NEW PALESTINE — It’s a story generations in the making.
It begins with people who bid goodbye to their families in Germany, traveling by boat to the United States’ East Coast, and then west by train to settle farmland.
It continues with a new Lutheran congregation that built a one-room school and later a church.
It stretches all the way to 2023, to middle schoolers reciting the Lord’s Prayer in German in honor of those early settlers, and to families making photo displays of a long heritage of a faith passed down.
Zion Lutheran Church celebrated 170 years of ministry in its services Sunday, with schoolchildren singing and playing handbells, with reflections on the congregation’s beginning and long history, and with socializing over Café Heidelberg cakes and cider afterward.
A number of present-day parishioners are descendants of the church’s early families. Myra (Roesener) Vaughn’s family traces back to Wilhelm Roesener, who came here from Germany in 1837. She said seven generations of her family have seen family members baptized, confirmed, and or wed at Zion Lutheran. Her great-grandfather, the Rev. Frederick Markworth, was pastor of the church from 1903-1940. Now she has great-grandchildren attending Zion Lutheran School.
Several longtime members of the church have memories in common: Being part of the Walther League youth group, attending school in buildings that predate the current school structure at 6513 W. CR 300S, and being close-knit with other families in the “German settlement” area of the community while enjoying the life of the congregation.
Maryellen (Folkening) Carter and her sister, Joan Wheeler, remember living close to the church and riding their bikes to school on warmer days. They remember their first Sunday School teacher, Anita Roesener, who would later marry and with her husband travel to India as missionaries. She was one of many people who stand out to Carter as she considers faithful examples throughout the years.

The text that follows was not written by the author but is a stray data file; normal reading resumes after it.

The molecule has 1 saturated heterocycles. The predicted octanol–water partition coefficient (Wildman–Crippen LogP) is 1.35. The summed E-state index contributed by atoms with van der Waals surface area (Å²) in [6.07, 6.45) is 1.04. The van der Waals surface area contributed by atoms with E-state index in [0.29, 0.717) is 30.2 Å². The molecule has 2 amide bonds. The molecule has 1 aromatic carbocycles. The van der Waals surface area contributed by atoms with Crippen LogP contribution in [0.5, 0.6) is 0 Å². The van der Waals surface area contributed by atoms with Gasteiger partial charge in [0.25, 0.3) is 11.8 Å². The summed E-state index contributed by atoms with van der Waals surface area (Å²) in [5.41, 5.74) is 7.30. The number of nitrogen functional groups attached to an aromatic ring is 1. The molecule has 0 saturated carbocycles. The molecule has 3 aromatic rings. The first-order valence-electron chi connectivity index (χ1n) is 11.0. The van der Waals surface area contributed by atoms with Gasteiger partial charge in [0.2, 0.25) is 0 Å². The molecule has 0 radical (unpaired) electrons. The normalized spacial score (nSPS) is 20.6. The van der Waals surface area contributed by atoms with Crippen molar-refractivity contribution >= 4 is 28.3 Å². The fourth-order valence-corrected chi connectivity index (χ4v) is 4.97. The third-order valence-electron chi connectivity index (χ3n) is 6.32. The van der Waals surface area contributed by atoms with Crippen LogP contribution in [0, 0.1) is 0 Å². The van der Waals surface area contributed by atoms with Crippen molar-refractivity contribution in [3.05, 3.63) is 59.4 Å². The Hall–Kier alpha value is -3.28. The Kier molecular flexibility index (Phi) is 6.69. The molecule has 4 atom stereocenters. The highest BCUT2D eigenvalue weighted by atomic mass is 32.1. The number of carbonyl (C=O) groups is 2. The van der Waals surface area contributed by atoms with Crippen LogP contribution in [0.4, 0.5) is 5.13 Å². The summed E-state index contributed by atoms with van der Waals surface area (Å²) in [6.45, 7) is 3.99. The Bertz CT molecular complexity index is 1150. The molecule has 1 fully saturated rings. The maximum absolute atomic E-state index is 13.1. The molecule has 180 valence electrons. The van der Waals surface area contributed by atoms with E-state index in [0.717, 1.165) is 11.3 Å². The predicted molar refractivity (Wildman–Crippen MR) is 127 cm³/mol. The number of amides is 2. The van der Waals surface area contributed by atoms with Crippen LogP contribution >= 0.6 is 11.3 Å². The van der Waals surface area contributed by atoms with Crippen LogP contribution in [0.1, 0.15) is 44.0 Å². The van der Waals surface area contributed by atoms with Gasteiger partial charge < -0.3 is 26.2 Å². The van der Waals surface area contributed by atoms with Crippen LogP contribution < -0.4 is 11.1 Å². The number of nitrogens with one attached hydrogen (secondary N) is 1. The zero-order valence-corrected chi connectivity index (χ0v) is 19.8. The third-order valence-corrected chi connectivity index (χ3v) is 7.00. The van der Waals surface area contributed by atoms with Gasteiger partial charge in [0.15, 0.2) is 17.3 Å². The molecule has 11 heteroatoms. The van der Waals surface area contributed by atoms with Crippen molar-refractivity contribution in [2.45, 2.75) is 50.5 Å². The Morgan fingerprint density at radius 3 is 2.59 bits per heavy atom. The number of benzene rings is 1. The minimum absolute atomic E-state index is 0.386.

“They always beamed of the Lord’s love,” Carter said. “And that’s my goal, too. I hope I can, and hope I do.”
Carter remembers relationships people built and special times they shared. One school teacher played Burl Ives music for some students at his home, in a time when few people had a phonograph for playing records.
Each year on the teacher’s birthday, “Everybody would bring things from home,” such as canned goods, she said. They would tip off his wife to keep him home at lunch nearby a few minutes longer, while they stashed the goodies.
“We would hide things all over the school, and that was his birthday gift every year,” she said.
Hunting for gifts would have been simpler in those days, in the one-room school Carter attended. A pot-bellied stove heated it, students carried a cold lunch to school with them, and the restroom was outside.
She remembers those days fondly. Older students helped younger students pull on their boots during the winter. Jumping rope or playing Red Rover at recess involved just about every child at school.
Desks were grouped by grade level, and everyone heard all the other grades recite their lessons for the teacher.
“Really, you learned everyone’s lesson that way,” Wheeler said, of the years before she attended the expanded school built in 1950. “We thought that was an advantage.”
Paula Schramm remembers being an eighth-grader when her confirmation class of seven was confirmed. There were gowns, robes to wear during the service, and each confirmand had chosen a Bible verse to be read.
She too had a display board sharing family history. Jacob Schramm is the ancestor who came to the area from Germany in the mid 1930s.
Sunday’s service considered the journeys of those early settlers — of leaving the familiar, of learning a new language, and of children not seeing their grandparents again.
In his sermon Sunday, the Rev. Jason Taylor spoke of how Abraham in the Bible also left the familiar.
“He went out and away from his family,” Taylor said. “Abraham went because God called him… It still happens today, doesn’t it, that God calls people out of their comfortable zones, out of where they are located, to follow after him. …
“We’re just like those people that came over 170 years ago. We have the same mission. We have the same purpose, the same Jesus, the same Lord. And we’re all going home.”
PASTORS OF ZION LUTHERAN CHURCH
1853-1882 Johann Georg Kunz
1882-1884 Frederick Zagel
1884-1892 William Frederick Kaiser
1892-1903 Heinrich Henkel
1903-1940 Frederick John Markworth
1940-1945 Robert Godfrey Michael Trautmann
1945-1946 Chalmer Westhoff
1946-1966 Werner Philip Adam Krug
1966-1967 Cecil Skibbe
1967-1979 Paul W. Schwan
1979-1981 Lee Butz
1981-2007 Ronald W. Baumann
2007- Jason Taylor